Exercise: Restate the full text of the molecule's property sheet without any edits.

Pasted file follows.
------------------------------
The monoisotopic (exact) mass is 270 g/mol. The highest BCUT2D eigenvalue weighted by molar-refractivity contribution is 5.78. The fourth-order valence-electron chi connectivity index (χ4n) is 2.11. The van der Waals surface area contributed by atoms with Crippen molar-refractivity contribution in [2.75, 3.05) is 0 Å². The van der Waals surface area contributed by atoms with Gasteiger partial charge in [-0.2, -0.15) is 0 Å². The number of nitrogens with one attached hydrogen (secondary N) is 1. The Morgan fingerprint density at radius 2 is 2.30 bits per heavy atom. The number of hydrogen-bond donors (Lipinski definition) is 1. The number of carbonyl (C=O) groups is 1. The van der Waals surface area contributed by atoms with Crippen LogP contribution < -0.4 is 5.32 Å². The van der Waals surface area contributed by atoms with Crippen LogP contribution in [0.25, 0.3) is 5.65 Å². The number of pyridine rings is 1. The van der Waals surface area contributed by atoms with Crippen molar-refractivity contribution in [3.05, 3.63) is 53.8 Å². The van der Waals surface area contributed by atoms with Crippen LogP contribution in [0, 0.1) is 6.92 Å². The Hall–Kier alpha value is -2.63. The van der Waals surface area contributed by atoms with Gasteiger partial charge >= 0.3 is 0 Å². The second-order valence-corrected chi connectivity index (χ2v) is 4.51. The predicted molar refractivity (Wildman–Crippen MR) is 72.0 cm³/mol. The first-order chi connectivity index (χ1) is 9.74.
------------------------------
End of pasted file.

The monoisotopic (exact) mass is 270 g/mol. The highest BCUT2D eigenvalue weighted by molar-refractivity contribution is 5.78. The fourth-order valence-electron chi connectivity index (χ4n) is 2.11. The van der Waals surface area contributed by atoms with Crippen molar-refractivity contribution in [2.75, 3.05) is 0 Å². The van der Waals surface area contributed by atoms with Gasteiger partial charge in [-0.2, -0.15) is 0 Å². The number of nitrogens with one attached hydrogen (secondary N) is 1. The Morgan fingerprint density at radius 2 is 2.30 bits per heavy atom. The number of hydrogen-bond donors (Lipinski definition) is 1. The number of carbonyl (C=O) groups is 1. The van der Waals surface area contributed by atoms with Crippen LogP contribution < -0.4 is 5.32 Å². The van der Waals surface area contributed by atoms with Crippen LogP contribution in [0.25, 0.3) is 5.65 Å². The number of pyridine rings is 1. The van der Waals surface area contributed by atoms with Crippen molar-refractivity contribution in [3.05, 3.63) is 53.8 Å². The van der Waals surface area contributed by atoms with Crippen LogP contribution in [0, 0.1) is 6.92 Å². The Hall–Kier alpha value is -2.63. The van der Waals surface area contributed by atoms with Gasteiger partial charge >= 0.3 is 0 Å². The second-order valence-corrected chi connectivity index (χ2v) is 4.51. The predicted molar refractivity (Wildman–Crippen MR) is 72.0 cm³/mol. The first-order chi connectivity index (χ1) is 9.74.